“Success doesn’t necessarily come from breakthrough innovation but from flawless execution. A great strategy alone won’t win a game or a battle; the win comes from basic blocking and tackling.” Naveen Jain

I love this quote from entrepreneur Naveen Jain. Mr. Jain makes a great point. The battle or game is WON by the blocking and tackling. The daily hand-to-hand combat of your business. It’s the day to day activities of individual employees that makes all the difference.

If you’ve been a small business consultant for any length of time, you’ve been in a position where a client did not execute a strategy you helped to develop. They were not able to translate the strategy to daily “wins”. This is really frustrating especially since your main objective is your client’s success.

As I write this post, it is officially the last day of Q1’16.

So, how have your clients executed against the plan you helped to create? What progress did they make in Q1’16? What targets where met and what targets were missed? How did you check-in with your client to ensure the daily and weekly “wins” were happening?

The point of this blog post is to give you 4 ways in which you can help your client achieve greater results and to help you to drive higher revenue in your consulting business.

In a study on achieving goals, a team at Dominican University asked a group of participants to perform various tasks to determine which behaviors helped the participants the most.

Here’s what each group did

  1. Defined goals but did not write them down
  2. Wrote down their goals
  3. Wrote down their goals and performed some specific actions
  4. Wrote down their goals, performed some specific actions and made commitments to a friend
  5. Wrote down their goals, performed some specific actions, made commitments to a friend and sent a weekly progress reports

Mean_Goal_Achievement.jpgYou can see that the group with the highest goal achievement was in Group 5 which produced a weekly progress report. In essence they did a weekly check-in with their accountability partner. There was a built in “keeping score” to determine if that individual was “blocking and tackling” correctly.

This is intuitive, but hard to do. We all know that when we report our results to someone else, we are more motivated to achieve them. We don’t want to show up at the meeting not having achieved the goal we committed to achieve.

We’ve all seen this in practice. This is how some weight-loss technology platforms work. For example, with MyFitnessPal and you can share your progress with your friends. You receive encouragement to keep going and get likes when you succeed.

Accountability Is Difficult

We also know that accountability is difficult for many small business owners. They may not admit that they need an accountability partner or a system which drives accountability. An HBR article indicated that 50% of all managers are terrible at holding their direct reports accountable.

According to the article, “No matter how tough a game they may talk about performance, when it comes to holding people’s feet to the fire, leaders step back from the heat.”

Another HBR article stated, “Managers are quick to take credit for good results, but are often reluctant to accept responsibility for failure.” In fact, people generally avoid accountability, making a check-in process even more critical.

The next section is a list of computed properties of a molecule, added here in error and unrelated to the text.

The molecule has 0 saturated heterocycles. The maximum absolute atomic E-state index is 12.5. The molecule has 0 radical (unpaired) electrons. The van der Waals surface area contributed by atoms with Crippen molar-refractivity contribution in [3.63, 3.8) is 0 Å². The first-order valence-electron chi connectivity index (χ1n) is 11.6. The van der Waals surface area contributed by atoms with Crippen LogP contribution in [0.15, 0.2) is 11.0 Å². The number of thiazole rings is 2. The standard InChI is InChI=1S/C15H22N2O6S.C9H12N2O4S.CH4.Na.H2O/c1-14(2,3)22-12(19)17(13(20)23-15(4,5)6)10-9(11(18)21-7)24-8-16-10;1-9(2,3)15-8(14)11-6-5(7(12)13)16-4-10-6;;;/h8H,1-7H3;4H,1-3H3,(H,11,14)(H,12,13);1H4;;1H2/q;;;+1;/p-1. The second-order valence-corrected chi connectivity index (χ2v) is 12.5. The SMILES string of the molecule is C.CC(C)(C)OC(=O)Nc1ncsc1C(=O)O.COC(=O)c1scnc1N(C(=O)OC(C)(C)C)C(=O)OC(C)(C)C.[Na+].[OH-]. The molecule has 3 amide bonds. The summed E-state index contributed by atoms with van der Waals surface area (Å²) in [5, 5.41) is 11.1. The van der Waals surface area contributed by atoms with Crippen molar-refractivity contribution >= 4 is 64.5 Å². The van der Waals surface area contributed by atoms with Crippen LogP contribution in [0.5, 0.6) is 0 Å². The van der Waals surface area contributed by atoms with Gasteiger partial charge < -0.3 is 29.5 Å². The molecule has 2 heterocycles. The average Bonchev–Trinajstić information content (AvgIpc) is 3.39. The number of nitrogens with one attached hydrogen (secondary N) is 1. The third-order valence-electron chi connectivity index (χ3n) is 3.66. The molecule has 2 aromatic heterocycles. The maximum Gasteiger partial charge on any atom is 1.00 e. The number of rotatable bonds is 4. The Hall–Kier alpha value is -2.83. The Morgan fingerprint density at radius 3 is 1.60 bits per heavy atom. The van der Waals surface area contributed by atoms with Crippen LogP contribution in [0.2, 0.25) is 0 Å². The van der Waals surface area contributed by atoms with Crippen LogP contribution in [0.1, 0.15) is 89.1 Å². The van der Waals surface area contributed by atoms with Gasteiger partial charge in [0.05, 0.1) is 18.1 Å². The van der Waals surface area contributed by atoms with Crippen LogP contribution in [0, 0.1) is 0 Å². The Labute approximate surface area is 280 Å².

So what’s a consultant to do? You help create a plan, expecting your client is going to drive results and hold their staff accountable and in 50% of the cases, they do just the opposite.

How You Can Help

Given the challenges you are up against; how can you adjust your approach in your consulting business? How do you help drive execution and facilitate a culture of accountability? Here are 4 steps….

  1. Ensure the goals are clear to the entire leadership team (this is level 1-2 on the Dominican University study).

What is your client really trying to achieve? Ensure you have clarity around the specific problem you are helping them solve. Tie each goals to at least one KPI and agree on the frequency of data collection (weekly, monthly, quarterly).

  1. Ensure each member of the leadership team understands which goal they responsible to achieve (this is level 3-4 on the Dominican study)

This is also a big problem in many small businesses. Everyone is responsible for everything therefore no one is really on the hook for anything. This usually shows up when you attempt to assign accountability for a goal and no one raises their hand to achieve it.

  1. Agree to check-in at some regular interval (this is level 5 on the Dominican study)

This is where execution really begins to happen. Let your client know that in order to be the most successful (remember the study?), a monthly check-in is necessary to hold the team accountable. Many clients actually appreciate and crave this level of accountability, so give them what they need. Your clients are going a million miles a minute, so having an unbiased person outside their organization is really valuable to them. Be that person.

  1. Use a platform to make goal tracking easy (we suggest this one)

Lastly, move away from excel spreadsheets and word docs to an online platform that allows you and your client to easily access and update their progress. Don’t let multiple and cumbersome spreadsheets be a barrier to success.

So take an assessment of where your current small business clients are in terms of execution. How would a regularly scheduled check-in help to make them even more successful?

Next Steps – 

Help your clients execute faster by signing up to attend a FREE 30 minute demo of our business execution platform.